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UK economy grew 0.2% in August, propped up by services sector


One Canada Square, at the heart of Canary Wharf financial district seen standing between the Citibank building and HSBC building on 14th October 2022 in London, United Kingdom.

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U.K. gross domestic product grew by 0.2% in August, the Office for National Statistics estimated Thursday, partially recovering from a downwardly revised 0.6% contraction in July.

Services output was the main contributor to growth in August, adding 0.4% on the month to offset a fall in production output of 0.7% and a decline in construction output by 0.5%.

“While this data point is not yet consistent with a build-up of slack in the U.K. economy, it must be looked in the totality of the data, which shows early signs of a cooldown in the labour market and thus, lower inflation down the road,” said Mathieu Savary, chief European strategist at BCA Research.

“It does not change the outlook for the Bank of England and confirms that the Bank Rate does not have much upside from here, but will remain at current levels for an extended period.”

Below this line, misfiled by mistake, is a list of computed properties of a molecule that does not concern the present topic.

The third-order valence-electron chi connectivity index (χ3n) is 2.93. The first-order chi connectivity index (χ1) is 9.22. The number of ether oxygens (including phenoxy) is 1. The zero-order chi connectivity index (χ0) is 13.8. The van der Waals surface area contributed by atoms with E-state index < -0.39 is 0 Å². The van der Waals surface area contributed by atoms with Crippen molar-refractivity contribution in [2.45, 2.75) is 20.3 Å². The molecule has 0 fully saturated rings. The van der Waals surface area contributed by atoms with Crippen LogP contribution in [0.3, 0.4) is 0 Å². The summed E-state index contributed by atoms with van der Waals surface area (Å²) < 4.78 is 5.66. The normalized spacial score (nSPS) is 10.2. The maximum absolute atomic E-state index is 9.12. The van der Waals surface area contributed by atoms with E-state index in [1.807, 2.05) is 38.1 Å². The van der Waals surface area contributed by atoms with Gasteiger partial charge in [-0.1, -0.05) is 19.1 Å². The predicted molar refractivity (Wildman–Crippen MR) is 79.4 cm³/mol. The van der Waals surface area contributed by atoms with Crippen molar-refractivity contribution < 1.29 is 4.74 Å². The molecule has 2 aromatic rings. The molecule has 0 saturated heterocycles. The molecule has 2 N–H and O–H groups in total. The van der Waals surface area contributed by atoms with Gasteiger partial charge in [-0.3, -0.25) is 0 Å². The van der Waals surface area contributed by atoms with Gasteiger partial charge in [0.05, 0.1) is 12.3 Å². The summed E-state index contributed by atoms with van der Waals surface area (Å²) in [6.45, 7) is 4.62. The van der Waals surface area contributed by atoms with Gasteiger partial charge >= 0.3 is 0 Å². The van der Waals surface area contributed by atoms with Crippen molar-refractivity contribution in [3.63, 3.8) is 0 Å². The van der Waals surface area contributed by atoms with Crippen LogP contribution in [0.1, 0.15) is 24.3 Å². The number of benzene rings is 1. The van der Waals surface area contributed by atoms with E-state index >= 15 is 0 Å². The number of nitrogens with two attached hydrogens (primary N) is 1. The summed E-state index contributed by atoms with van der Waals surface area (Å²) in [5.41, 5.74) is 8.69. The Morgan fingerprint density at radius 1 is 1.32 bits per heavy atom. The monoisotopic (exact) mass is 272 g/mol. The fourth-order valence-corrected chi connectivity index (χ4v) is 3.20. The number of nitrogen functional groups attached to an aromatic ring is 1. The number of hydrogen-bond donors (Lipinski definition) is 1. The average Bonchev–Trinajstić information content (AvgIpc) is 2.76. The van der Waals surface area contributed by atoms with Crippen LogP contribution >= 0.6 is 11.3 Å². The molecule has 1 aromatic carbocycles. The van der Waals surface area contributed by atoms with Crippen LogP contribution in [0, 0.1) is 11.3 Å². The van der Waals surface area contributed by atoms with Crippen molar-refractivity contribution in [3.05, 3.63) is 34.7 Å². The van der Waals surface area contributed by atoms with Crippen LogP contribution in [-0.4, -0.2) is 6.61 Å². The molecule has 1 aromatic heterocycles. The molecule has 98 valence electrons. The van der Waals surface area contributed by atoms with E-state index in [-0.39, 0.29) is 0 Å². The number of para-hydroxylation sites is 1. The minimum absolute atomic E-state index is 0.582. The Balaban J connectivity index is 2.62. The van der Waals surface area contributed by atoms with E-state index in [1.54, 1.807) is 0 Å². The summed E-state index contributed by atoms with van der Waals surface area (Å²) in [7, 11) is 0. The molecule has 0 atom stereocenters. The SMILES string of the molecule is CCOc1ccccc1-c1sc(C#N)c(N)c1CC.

The Bank of England last month ended a run of 14 consecutive interest rate hikes after data showed inflation was running below expectations. Between December 2021 and August 2023, the Bank lifted its main policy rate from 0.1% to a 15-year high of 5.25%.

“The UK has grown faster than France and Germany since the pandemic and today’s data shows the economy is more resilient than expected,” U.K. Finance Minister Jeremy Hunt said Thursday.

“While this is a good sign, we still need to tackle inflation so we can unlock sustainable growth.”

U.K. headline inflation dipped to an annual 6.7% in August, below expectations but still well above the Bank’s 2% target.

Suren Thiru, economics director at the Institute of Chartered Accountants in England and Wales (ICAEW), said the underwhelming rebound from July’s contraction provides “further evidence that higher borrowing costs are hurting the economy” and makes another interest rate rise at the Bank of England’s November meeting less likely.

“This disappointingly weak return to growth points to an economy fraying at the edges as inflation and higher interest rates hinder businesses and consumers,” Thiru said, adding that August’s GDP increase largely reflected the reversal of the squeeze on July’s services activity from poor weather and strikes.

“With inflation, higher taxes and the lagged impact of previous interest rate rises weighing heavily on consumer demand and business activity, the UK is likely to remain uncomfortably close to recession well into next year,” he added.



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